Rebranding Corn Syrup & Animal Traceability

Rebranding Corn Syrup & Animal Traceability

Rebranding Corn Syrup & Animal Traceability plus Food Forethought. I’m Greg Martin with today’s Northwest Report.

You say corn syrup, they say corn sugar. Now the FDA has cautioned the corn industry over its ongoing use of the term "corn sugar" to describe high fructose corn syrup, asking them to stop using the proposed new name before it has received regulatory approval. The Corn Refiners Association is attempting an image makeover after some scientists linked the product to obesity, diabetes and other health problems; some food companies now tout products that don't contain the ingredient.

Part of the framework for a proposed national animal disease traceability system involves official identification ear tags which are in use in many aspects of the livestock industry. Animal and Plant Health Inspection Service Administrator Gregory Parham talks about those ear tags.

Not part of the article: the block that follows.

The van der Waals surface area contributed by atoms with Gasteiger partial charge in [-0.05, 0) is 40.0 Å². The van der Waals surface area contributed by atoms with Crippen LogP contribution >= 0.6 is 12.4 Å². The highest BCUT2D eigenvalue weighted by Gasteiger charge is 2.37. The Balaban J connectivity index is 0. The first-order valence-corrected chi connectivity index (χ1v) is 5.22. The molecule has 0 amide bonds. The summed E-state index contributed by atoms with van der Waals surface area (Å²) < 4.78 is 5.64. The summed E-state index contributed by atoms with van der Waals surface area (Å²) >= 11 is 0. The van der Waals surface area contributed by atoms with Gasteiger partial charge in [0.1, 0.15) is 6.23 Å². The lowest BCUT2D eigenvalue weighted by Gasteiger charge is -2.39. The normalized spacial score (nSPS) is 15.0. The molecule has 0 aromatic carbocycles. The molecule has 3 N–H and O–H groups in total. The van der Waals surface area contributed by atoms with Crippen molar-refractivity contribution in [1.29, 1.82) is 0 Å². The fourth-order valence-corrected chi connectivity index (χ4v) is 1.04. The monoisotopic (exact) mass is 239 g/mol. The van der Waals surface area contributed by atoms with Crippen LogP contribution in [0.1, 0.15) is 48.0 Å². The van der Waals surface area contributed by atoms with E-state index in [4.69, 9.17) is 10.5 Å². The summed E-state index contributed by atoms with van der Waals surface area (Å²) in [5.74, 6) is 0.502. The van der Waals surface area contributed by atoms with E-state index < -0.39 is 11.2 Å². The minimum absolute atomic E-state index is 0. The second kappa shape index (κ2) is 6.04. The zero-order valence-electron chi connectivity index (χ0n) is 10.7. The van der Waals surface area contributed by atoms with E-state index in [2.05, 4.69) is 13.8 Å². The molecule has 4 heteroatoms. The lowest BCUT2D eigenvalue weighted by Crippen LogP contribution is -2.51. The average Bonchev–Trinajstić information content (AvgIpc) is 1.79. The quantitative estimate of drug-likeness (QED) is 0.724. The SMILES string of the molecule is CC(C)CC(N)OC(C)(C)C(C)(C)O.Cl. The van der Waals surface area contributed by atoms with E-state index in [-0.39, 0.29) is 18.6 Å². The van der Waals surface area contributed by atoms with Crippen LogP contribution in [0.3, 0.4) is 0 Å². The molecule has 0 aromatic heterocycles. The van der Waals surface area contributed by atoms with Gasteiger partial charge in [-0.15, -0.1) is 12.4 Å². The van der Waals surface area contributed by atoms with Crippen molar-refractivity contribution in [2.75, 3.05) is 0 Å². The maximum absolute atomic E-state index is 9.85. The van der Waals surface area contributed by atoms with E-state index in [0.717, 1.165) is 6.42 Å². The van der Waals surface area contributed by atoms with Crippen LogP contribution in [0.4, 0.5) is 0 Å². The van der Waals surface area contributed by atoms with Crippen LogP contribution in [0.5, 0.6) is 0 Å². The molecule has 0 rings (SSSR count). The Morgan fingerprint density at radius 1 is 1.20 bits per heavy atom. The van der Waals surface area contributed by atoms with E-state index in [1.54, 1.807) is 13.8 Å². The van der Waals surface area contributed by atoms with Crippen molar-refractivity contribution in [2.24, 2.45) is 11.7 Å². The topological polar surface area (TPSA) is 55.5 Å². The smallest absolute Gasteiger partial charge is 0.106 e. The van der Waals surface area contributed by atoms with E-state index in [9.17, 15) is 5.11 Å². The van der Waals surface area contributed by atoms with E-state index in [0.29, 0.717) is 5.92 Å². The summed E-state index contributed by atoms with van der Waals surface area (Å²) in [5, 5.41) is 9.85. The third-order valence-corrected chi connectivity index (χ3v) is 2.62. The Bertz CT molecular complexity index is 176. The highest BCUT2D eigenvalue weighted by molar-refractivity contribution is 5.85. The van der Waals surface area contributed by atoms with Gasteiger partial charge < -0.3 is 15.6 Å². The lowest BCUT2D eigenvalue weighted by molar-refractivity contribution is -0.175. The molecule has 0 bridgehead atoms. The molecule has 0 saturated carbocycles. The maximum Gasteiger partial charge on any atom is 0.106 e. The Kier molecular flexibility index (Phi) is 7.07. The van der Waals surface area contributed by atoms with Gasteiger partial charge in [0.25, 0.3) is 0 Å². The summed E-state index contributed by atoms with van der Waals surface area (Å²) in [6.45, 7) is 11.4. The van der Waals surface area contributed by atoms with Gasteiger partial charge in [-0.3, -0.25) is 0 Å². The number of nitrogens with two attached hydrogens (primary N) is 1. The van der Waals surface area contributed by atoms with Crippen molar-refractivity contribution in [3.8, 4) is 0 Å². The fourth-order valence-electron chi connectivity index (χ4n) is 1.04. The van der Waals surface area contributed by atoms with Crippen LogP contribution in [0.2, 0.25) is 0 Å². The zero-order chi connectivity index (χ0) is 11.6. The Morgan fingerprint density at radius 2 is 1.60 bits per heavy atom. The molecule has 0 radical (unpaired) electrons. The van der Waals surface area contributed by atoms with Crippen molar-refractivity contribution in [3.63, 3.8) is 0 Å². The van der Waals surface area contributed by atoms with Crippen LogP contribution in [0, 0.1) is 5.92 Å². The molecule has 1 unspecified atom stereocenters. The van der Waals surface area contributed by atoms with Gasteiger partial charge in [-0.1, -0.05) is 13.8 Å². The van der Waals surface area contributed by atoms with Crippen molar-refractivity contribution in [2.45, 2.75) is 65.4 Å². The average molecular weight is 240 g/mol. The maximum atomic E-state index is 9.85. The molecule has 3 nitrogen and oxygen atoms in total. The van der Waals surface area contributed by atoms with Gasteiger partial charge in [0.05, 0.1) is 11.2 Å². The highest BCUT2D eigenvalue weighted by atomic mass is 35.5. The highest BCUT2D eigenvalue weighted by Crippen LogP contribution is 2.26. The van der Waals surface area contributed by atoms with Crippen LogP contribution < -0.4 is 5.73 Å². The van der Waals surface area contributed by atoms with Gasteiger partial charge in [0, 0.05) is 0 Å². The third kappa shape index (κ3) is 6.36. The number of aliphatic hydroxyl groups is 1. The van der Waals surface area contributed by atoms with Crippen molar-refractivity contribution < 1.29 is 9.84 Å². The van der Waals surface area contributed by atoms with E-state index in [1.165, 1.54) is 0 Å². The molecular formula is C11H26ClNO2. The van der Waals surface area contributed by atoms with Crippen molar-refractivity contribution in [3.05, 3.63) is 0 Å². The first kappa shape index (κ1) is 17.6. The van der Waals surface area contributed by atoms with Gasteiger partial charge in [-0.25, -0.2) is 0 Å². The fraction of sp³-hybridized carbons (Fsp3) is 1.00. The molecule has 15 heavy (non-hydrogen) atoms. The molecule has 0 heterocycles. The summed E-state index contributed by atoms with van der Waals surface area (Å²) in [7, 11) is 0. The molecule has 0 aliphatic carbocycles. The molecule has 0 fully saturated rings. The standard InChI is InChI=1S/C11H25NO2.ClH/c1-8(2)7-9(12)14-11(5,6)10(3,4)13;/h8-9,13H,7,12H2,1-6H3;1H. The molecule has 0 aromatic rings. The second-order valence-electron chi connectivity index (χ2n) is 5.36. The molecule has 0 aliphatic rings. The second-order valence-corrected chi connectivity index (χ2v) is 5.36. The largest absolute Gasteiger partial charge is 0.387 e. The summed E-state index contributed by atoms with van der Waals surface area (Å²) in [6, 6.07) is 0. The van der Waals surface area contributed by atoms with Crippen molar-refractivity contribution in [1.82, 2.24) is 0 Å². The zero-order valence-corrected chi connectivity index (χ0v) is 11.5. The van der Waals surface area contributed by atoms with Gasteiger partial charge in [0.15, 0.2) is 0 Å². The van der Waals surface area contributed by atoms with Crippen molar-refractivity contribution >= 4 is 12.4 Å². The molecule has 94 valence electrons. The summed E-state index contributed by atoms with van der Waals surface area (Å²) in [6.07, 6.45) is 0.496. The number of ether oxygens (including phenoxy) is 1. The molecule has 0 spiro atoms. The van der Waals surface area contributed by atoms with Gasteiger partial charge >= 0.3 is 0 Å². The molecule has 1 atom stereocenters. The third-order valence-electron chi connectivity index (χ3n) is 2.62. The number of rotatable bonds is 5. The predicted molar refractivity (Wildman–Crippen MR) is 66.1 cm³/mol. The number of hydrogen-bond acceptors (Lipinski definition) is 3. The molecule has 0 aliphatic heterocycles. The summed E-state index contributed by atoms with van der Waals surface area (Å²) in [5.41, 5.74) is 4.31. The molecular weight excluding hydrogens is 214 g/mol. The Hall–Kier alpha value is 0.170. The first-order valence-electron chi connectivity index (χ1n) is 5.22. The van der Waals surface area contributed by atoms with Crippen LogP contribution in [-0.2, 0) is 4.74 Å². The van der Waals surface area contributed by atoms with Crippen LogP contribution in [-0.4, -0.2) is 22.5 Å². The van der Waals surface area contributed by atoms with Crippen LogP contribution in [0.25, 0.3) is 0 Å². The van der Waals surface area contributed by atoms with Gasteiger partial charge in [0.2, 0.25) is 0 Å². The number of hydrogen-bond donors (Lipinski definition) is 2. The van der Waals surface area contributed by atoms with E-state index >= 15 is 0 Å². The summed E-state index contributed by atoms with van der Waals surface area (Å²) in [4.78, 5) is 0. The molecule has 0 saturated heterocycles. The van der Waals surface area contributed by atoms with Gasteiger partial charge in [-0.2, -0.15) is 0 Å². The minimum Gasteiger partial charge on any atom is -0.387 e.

PARHAM: Official ear tags commonly have characters such as the uniform ear tagging system, the animal identification number or AIN. Some have location based numbering system or a flock based numbering system and all those things are imprinted on the tag.

One of the goals of a proposed animal disease traceability program is faster discovery of the source of an animal disease or the source of a food related illness outbreak.

Now with today’s Food Forethought, here’s Lacy Gray.

Forget the Oscars, or the Tony awards, or even the Grammys, there’s a contest out there geared towards the more important things in life, such as the contest designed by the American Farmland Trust promoting the economic and social value of farmers markets in communities across the U.S. In the search to find consumers top choice farmers markets nation wide the AFT hosted an online contest where people could vote for their favorite farmers market. With more than ninety thousand votes tallied this summer the winners have been announced in their perspective market categories, which are as follows: Boutique Markets, those with fifteen or fewer vendors, Small Markets, with sixteen to thirty vendors, Medium Markets, thirty-one to fifty-five vendors, and Large Markets with fifty-six plus vendors. There is a list of the country’s top twenty markets, plus there are winners in every category in every state that can be viewed on the AFT contest website. Congratulations to all the farmers market winners. And when you think about it congratulations to all of us who are fortunate enough to have these local farmers markets.

Thanks Lacy. That’s today’s Northwest Report. I’m Greg Martin on the Ag Information Network. 

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